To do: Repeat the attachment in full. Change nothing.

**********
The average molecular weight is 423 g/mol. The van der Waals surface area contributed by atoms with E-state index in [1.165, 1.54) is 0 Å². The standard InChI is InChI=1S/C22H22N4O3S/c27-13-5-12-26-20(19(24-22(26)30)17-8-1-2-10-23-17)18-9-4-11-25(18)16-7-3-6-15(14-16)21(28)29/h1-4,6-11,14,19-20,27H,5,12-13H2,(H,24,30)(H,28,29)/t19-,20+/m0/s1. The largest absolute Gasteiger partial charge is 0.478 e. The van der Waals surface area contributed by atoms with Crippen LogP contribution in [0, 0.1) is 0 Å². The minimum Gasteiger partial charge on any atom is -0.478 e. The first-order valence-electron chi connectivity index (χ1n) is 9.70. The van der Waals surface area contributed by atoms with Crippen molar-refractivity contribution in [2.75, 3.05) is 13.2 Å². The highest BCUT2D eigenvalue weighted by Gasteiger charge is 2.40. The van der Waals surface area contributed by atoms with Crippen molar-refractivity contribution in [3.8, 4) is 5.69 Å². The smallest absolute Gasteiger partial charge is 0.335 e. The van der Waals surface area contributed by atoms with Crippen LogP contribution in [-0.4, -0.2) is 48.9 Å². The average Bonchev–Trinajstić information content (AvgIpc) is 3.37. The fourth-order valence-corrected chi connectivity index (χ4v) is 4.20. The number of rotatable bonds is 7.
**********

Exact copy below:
The average molecular weight is 423 g/mol. The van der Waals surface area contributed by atoms with E-state index in [1.165, 1.54) is 0 Å². The standard InChI is InChI=1S/C22H22N4O3S/c27-13-5-12-26-20(19(24-22(26)30)17-8-1-2-10-23-17)18-9-4-11-25(18)16-7-3-6-15(14-16)21(28)29/h1-4,6-11,14,19-20,27H,5,12-13H2,(H,24,30)(H,28,29)/t19-,20+/m0/s1. The largest absolute Gasteiger partial charge is 0.478 e. The van der Waals surface area contributed by atoms with Crippen LogP contribution in [0, 0.1) is 0 Å². The minimum Gasteiger partial charge on any atom is -0.478 e. The first-order valence-electron chi connectivity index (χ1n) is 9.70. The van der Waals surface area contributed by atoms with Crippen molar-refractivity contribution in [2.75, 3.05) is 13.2 Å². The highest BCUT2D eigenvalue weighted by Gasteiger charge is 2.40. The van der Waals surface area contributed by atoms with Crippen molar-refractivity contribution in [3.8, 4) is 5.69 Å². The smallest absolute Gasteiger partial charge is 0.335 e. The van der Waals surface area contributed by atoms with Crippen LogP contribution in [-0.4, -0.2) is 48.9 Å². The average Bonchev–Trinajstić information content (AvgIpc) is 3.37. The fourth-order valence-corrected chi connectivity index (χ4v) is 4.20. The number of rotatable bonds is 7.